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Quantum Repeater Could Speed, Secure Long-Distance Quantum Communication

JOHANNESBURG, South Africa, Sept. 25, 2017 — Researchers have experimentally demonstrated photon entanglement swapping and teleportation for multiple orbital angular momentum (OAM) states of light.

When OAM is used as an information carrier, photon states can decay over long distances — thus a way to amplify the signal is needed. A quantum repeater, comparable to repeaters in classical optical fiber networks, allows the establishment of entanglement between two distant points without requiring one photon to travel the entire distance, thus reducing the effects of decay and loss.

Entanglement swapping — an integral ingredient of a quantum repeater — is used to generate remote quantum correlations between particles that have not interacted. 

Quantum repeater for demonstrating photon entanglement, University of the Witwatersrand.


The core element of the quantum repeater is a cube of glass. Researchers input two independent photons; if they can detect two photons coming out the other side of the repeater, entanglement swapping can be performed. Courtesy of Wits University.



Experiments performed by a team at the University of the Witwatersrand showed that quantum correlations could be established between previously independent photons, and that this could be used to send information across a virtual link. The team did not distinguish between different antisymmetric states in their experiments. Thus, entanglement swapping occurred for several thousand pairs of spatial light modes simultaneously.

An alphabet of OAM modes. The light can be twisted multiple times to create a high-dimensional alphabet. University of the Witwatersrand.
An alphabet of OAM modes. The light can be twisted multiple times to create a high-dimensional alphabet. Courtesy of Wits University.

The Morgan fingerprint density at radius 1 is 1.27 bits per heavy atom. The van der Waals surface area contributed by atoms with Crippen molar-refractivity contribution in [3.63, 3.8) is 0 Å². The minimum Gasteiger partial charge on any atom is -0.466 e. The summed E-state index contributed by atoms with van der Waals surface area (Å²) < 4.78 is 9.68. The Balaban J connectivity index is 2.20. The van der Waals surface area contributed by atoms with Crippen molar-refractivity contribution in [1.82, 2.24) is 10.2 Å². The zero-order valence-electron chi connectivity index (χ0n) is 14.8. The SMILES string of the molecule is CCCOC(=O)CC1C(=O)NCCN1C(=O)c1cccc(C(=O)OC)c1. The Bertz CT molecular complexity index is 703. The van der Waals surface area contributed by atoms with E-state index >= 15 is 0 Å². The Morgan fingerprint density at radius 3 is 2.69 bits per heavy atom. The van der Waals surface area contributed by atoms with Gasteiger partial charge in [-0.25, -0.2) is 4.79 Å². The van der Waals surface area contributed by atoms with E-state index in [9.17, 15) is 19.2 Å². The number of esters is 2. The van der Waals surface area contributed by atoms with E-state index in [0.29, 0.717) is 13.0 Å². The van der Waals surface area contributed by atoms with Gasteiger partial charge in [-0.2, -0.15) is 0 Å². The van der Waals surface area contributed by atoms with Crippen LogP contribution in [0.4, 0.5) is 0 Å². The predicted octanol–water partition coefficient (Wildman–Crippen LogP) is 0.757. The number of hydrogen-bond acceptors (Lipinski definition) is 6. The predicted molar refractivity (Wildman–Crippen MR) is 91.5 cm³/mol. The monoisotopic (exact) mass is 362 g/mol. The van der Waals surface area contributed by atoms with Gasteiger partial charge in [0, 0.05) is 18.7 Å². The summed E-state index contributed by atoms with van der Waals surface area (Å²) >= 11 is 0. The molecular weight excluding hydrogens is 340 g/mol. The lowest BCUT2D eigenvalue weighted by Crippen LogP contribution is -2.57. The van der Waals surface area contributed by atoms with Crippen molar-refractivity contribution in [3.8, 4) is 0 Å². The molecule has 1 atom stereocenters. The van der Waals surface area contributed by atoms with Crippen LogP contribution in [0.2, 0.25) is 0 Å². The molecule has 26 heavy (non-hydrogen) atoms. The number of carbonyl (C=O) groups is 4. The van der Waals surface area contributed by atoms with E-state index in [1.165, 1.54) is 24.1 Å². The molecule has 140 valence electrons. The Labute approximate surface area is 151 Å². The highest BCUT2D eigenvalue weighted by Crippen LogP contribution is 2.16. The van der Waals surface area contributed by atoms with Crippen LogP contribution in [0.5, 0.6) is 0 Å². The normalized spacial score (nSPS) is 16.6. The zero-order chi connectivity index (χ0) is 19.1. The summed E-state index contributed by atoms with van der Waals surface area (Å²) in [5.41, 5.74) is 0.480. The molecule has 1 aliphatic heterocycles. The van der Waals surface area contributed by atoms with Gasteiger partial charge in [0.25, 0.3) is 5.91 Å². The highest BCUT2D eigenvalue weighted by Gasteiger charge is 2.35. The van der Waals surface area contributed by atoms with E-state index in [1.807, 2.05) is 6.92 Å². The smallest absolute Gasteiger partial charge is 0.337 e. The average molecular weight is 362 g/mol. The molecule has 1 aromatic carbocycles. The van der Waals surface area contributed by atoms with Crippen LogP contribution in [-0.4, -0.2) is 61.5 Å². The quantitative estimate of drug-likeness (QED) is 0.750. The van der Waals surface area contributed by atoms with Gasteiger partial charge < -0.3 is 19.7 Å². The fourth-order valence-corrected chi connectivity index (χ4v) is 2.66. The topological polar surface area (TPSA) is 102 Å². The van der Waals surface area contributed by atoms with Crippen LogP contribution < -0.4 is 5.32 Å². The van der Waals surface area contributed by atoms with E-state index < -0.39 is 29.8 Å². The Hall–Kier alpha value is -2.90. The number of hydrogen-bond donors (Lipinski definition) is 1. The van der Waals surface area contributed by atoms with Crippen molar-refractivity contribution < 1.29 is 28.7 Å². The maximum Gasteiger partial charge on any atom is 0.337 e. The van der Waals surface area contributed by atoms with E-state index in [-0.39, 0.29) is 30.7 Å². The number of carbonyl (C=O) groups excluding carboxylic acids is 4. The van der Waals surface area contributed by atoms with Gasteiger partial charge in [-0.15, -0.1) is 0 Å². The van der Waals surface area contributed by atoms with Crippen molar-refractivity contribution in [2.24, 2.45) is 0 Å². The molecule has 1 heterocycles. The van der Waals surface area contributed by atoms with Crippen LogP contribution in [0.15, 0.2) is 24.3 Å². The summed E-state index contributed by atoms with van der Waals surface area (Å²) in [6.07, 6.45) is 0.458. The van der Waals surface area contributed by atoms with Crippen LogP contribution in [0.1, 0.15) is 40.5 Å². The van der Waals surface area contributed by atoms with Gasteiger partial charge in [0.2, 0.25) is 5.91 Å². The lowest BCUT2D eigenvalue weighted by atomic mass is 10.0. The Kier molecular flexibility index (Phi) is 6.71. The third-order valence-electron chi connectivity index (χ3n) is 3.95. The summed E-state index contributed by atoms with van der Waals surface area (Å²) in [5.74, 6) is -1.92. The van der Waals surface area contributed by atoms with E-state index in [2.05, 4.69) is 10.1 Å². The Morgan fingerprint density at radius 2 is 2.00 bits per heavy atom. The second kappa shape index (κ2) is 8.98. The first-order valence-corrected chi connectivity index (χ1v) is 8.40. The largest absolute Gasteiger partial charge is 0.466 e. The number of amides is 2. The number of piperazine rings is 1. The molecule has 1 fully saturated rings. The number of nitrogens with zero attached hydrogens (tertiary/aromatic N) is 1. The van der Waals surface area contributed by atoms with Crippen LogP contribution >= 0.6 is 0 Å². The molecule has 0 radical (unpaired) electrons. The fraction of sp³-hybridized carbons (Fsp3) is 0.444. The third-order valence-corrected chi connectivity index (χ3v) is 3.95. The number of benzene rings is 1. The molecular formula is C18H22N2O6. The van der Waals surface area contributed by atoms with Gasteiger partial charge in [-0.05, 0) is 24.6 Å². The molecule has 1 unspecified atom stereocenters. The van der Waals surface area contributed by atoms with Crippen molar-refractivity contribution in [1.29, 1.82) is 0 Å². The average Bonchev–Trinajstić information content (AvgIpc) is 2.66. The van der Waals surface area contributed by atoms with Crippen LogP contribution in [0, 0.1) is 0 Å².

Researchers confirmed the completion of swapped entanglement by performing complete tomography of the final entangled pair in six 2D OAM subspaces. They combined the six subspaces into a 4D mixed state representative of the final state in high dimensions. They devised entanglement purification schemes to convert this mixed state into a pure high-dimensional state to allow scalability to any dimension without the need for additional photons.

For all of the subspaces considered, researchers measured a final concurrence greater than zero, indicating that the swap was successful for multiple OAM subspaces. For each subspace, researchers obtained an average fidelity of 80 percent between the reconstructed state and the maximally entangled antisymmetric state.

The approach could pave the way for high bit-rate, secure, long distance high-dimensional quantum communication.

While quantum communication has been demonstrated using two-level systems to carry information, the use of high-dimensional systems would allow more information to be encoded per particle. This work could be the first step toward building a quantum repeater with spatial modes of light, important for broadband long-distance quantum communication. The team further believes that photon entanglement could find applications in remote state engineering, remote ghost imaging and multiparty quantum key distribution. 

A schematic of the entanglement swapping experiment. University of the Witwatersrand.

A schematic of the experiment. Four photons were created, one pair from each entanglement source (BBO). One from each pair (B and C) were brought together on a beam splitter. When all four photons were measured together, photons A and D, which previously where independent, were entangled. Courtesy of Wits University.

The research was published in Nature Communications (doi:10.1038/s41467-017-00706-1). 

 

GLOSSARY
quantum optics
The area of optics in which quantum theory is used to describe light in discrete units or ‘quanta’ of energy known as photons. First observed by Albert Einstein’s photoelectric effect, this particle description of light is the foundation for describing the transfer of energy (i.e. absorption and emission) in light matter interaction.
Research & TechnologyeducationAsia-Pacificquantum informationquantum opticslight sourcesopticsCommunicationssecurityphoton entanglemententanglement swapping

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